The Property Clause

by Denise Haunani Solomon
The Property Clause

Plantation workers harvesting sugarcane in Hawaii in the 1940s. (AP Photo/Hawaii State Archives)

Head and Liberal Arts Professor
Dept. of Communication Arts & Sciences

“The Congress shall have power to dispose of and make all needful Rules and Regulations respecting the Territory or other Property belonging to the United States; and nothing in this Constitution shall be so construed as to Prejudice any Claims of the United States, or of any particular State.” — Article 4, Section 3, Clause 2

The Property Clause has been getting attention in recent months as the current administration contemplates the future of national parks, forests, and monuments. An equally important question raised by the Property Clause is whether constitutional rights extend to territories, or “insular areas,” controlled by the United States. The answer to this question, based on Supreme Court decisions, is that Congress gets to decide which parts of the Constitution apply to which territories.

At present citizenship rights are extended to people born in 13 of the 14 US territories (the exception is American Samoa), but full protection under the Constitution is not guaranteed to these citizens. Historically, annexing territories has functioned to expand or protect the financial and security interests of the US – interests that have sometimes been at odds with conferring constitutional protections to inhabitants of insular areas.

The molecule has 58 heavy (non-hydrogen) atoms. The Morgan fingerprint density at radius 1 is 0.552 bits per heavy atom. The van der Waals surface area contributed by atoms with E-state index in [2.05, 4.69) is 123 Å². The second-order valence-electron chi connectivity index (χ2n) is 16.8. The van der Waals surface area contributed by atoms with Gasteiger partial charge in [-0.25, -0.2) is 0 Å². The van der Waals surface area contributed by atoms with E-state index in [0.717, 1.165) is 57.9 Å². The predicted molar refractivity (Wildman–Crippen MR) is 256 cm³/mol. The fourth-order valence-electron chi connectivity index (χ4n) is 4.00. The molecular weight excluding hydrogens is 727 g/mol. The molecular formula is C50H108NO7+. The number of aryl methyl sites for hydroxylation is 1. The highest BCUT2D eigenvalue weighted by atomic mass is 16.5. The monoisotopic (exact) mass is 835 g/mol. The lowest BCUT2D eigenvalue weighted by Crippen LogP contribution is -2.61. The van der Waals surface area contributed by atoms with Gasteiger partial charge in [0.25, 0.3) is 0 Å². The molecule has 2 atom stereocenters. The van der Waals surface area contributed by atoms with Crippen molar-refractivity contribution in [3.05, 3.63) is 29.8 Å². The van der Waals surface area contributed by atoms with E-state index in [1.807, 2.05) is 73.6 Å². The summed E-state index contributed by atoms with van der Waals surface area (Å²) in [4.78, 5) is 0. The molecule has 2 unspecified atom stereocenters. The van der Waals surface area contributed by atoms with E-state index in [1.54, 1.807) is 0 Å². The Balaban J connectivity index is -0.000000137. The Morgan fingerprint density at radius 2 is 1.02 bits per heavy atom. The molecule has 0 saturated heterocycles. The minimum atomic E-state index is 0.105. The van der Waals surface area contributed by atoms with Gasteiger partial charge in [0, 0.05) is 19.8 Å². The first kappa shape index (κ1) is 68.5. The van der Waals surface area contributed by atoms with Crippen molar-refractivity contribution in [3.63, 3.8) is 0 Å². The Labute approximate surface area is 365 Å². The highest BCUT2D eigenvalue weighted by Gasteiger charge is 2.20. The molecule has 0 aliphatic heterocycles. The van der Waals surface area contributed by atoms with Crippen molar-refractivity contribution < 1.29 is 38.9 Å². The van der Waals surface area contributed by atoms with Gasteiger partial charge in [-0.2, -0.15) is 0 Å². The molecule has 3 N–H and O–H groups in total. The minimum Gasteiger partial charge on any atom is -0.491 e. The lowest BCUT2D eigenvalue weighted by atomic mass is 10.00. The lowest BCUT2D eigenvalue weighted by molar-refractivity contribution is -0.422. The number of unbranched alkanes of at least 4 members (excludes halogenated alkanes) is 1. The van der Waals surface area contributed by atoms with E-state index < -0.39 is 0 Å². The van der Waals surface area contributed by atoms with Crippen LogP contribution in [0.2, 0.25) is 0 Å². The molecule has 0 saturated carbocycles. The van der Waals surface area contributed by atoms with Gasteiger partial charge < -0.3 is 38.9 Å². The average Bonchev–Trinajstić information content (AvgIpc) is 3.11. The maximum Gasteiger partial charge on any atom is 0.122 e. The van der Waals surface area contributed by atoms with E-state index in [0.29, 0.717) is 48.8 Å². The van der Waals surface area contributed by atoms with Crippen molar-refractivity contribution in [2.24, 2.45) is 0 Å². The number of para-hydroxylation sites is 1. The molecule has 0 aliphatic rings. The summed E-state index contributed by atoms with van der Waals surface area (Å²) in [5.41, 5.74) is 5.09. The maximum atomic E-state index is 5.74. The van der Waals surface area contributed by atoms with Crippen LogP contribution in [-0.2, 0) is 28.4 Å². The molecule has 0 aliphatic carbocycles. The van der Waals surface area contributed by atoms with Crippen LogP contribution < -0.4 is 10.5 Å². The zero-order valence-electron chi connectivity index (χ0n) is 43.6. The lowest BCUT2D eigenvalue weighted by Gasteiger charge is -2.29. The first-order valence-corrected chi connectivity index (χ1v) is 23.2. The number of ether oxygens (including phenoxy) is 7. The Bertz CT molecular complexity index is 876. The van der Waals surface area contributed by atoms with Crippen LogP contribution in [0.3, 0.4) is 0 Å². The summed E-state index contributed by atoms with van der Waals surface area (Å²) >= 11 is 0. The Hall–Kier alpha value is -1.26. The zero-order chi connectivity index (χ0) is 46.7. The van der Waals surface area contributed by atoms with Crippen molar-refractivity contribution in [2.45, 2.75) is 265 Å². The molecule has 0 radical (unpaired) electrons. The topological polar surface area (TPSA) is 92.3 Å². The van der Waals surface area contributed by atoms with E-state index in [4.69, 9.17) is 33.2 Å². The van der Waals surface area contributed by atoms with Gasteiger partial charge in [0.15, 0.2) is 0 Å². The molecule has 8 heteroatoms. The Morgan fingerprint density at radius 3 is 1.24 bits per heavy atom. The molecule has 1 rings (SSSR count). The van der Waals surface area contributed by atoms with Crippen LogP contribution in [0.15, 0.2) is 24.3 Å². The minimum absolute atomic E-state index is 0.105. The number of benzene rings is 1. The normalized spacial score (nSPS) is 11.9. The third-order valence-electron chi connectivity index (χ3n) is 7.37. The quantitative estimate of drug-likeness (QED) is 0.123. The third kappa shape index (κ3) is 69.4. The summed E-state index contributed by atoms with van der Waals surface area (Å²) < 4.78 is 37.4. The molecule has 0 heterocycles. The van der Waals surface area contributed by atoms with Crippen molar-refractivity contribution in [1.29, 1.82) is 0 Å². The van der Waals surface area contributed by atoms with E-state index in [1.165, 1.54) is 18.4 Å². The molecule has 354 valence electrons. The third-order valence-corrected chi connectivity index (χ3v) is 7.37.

A case in point is the history of my family in Hawaii. My great-grandmother was born in 1902, four years after Hawaii became a territory of the United States and 57 years before Hawaii became a state. She was born the grand-daughter of a Hawaiian kahuna – a wise man, healer, and leader in their community. By the time she was a teenager, my grandmother had two sons and worked for the Kohala Plantation on the big island of Hawaii. She had five more children, while continuing to work in the sugar cane fields of the Halawa Plantation. To make money, she boiled hot water for other members of her plantation camp, about 100 people in total, and hand washed clothes for other families.

My grandmother was part of a large population of Hawaiians and predominantly Asian immigrants who lived the hard life of indentured servants until statehood for Hawaii demanded better treatment of the labor force.

Sometimes the financial and security interests of the United States are at odds with conferring constitutional protections to inhabitants of insular areas.